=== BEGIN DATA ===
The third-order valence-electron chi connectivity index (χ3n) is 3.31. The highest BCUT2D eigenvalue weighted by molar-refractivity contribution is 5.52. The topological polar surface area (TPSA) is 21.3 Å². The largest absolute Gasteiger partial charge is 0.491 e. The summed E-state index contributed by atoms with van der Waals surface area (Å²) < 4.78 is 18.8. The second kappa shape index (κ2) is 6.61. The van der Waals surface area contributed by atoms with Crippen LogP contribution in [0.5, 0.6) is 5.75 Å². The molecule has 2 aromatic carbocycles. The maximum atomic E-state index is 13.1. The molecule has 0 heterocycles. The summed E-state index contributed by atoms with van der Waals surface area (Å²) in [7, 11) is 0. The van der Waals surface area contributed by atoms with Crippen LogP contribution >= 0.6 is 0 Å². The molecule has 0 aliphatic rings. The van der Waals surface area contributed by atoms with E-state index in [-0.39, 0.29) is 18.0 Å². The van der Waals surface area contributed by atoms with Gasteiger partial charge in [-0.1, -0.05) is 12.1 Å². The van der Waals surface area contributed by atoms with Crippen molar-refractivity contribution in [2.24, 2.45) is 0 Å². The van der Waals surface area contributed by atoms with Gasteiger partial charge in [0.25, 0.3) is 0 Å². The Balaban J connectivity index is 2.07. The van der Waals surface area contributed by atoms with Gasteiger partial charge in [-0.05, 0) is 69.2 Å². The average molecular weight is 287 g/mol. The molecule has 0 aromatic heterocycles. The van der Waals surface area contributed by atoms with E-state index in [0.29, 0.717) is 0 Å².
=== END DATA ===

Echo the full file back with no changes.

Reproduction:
The third-order valence-electron chi connectivity index (χ3n) is 3.31. The highest BCUT2D eigenvalue weighted by molar-refractivity contribution is 5.52. The topological polar surface area (TPSA) is 21.3 Å². The largest absolute Gasteiger partial charge is 0.491 e. The summed E-state index contributed by atoms with van der Waals surface area (Å²) < 4.78 is 18.8. The second kappa shape index (κ2) is 6.61. The van der Waals surface area contributed by atoms with Crippen LogP contribution in [0.5, 0.6) is 5.75 Å². The molecule has 2 aromatic carbocycles. The maximum atomic E-state index is 13.1. The molecule has 0 heterocycles. The summed E-state index contributed by atoms with van der Waals surface area (Å²) in [7, 11) is 0. The van der Waals surface area contributed by atoms with Crippen LogP contribution >= 0.6 is 0 Å². The molecule has 0 aliphatic rings. The van der Waals surface area contributed by atoms with E-state index in [-0.39, 0.29) is 18.0 Å². The van der Waals surface area contributed by atoms with Gasteiger partial charge in [-0.1, -0.05) is 12.1 Å². The van der Waals surface area contributed by atoms with Crippen molar-refractivity contribution in [2.24, 2.45) is 0 Å². The van der Waals surface area contributed by atoms with Gasteiger partial charge in [0.25, 0.3) is 0 Å². The Balaban J connectivity index is 2.07. The van der Waals surface area contributed by atoms with Gasteiger partial charge in [-0.05, 0) is 69.2 Å². The average molecular weight is 287 g/mol. The molecule has 0 aromatic heterocycles. The van der Waals surface area contributed by atoms with E-state index in [0.29, 0.717) is 0 Å².